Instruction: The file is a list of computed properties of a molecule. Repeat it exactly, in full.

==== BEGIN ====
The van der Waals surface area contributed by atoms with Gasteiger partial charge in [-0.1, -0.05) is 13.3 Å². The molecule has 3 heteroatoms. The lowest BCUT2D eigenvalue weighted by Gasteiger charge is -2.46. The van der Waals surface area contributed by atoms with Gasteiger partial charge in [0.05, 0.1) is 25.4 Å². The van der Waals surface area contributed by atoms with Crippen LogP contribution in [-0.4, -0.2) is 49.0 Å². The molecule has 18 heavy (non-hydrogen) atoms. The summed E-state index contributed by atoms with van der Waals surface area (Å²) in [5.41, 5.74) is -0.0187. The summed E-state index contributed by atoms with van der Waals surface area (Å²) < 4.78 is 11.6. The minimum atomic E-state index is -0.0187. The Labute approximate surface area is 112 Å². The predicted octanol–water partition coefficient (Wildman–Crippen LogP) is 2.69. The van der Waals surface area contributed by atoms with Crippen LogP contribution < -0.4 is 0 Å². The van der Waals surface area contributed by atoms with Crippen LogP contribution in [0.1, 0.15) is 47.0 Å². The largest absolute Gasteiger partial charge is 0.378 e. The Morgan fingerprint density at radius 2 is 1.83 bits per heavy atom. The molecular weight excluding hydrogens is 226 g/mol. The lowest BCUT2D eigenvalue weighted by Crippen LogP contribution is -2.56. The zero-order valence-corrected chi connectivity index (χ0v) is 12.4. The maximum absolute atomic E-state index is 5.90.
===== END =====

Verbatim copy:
The van der Waals surface area contributed by atoms with Gasteiger partial charge in [-0.1, -0.05) is 13.3 Å². The molecule has 3 heteroatoms. The lowest BCUT2D eigenvalue weighted by Gasteiger charge is -2.46. The van der Waals surface area contributed by atoms with Gasteiger partial charge in [0.05, 0.1) is 25.4 Å². The van der Waals surface area contributed by atoms with Crippen LogP contribution in [-0.4, -0.2) is 49.0 Å². The molecule has 18 heavy (non-hydrogen) atoms. The summed E-state index contributed by atoms with van der Waals surface area (Å²) in [5.41, 5.74) is -0.0187. The summed E-state index contributed by atoms with van der Waals surface area (Å²) < 4.78 is 11.6. The minimum atomic E-state index is -0.0187. The Labute approximate surface area is 112 Å². The predicted octanol–water partition coefficient (Wildman–Crippen LogP) is 2.69. The van der Waals surface area contributed by atoms with Crippen LogP contribution < -0.4 is 0 Å². The van der Waals surface area contributed by atoms with Crippen LogP contribution in [0.1, 0.15) is 47.0 Å². The largest absolute Gasteiger partial charge is 0.378 e. The Morgan fingerprint density at radius 2 is 1.83 bits per heavy atom. The molecular weight excluding hydrogens is 226 g/mol. The lowest BCUT2D eigenvalue weighted by Crippen LogP contribution is -2.56. The zero-order valence-corrected chi connectivity index (χ0v) is 12.4. The maximum absolute atomic E-state index is 5.90.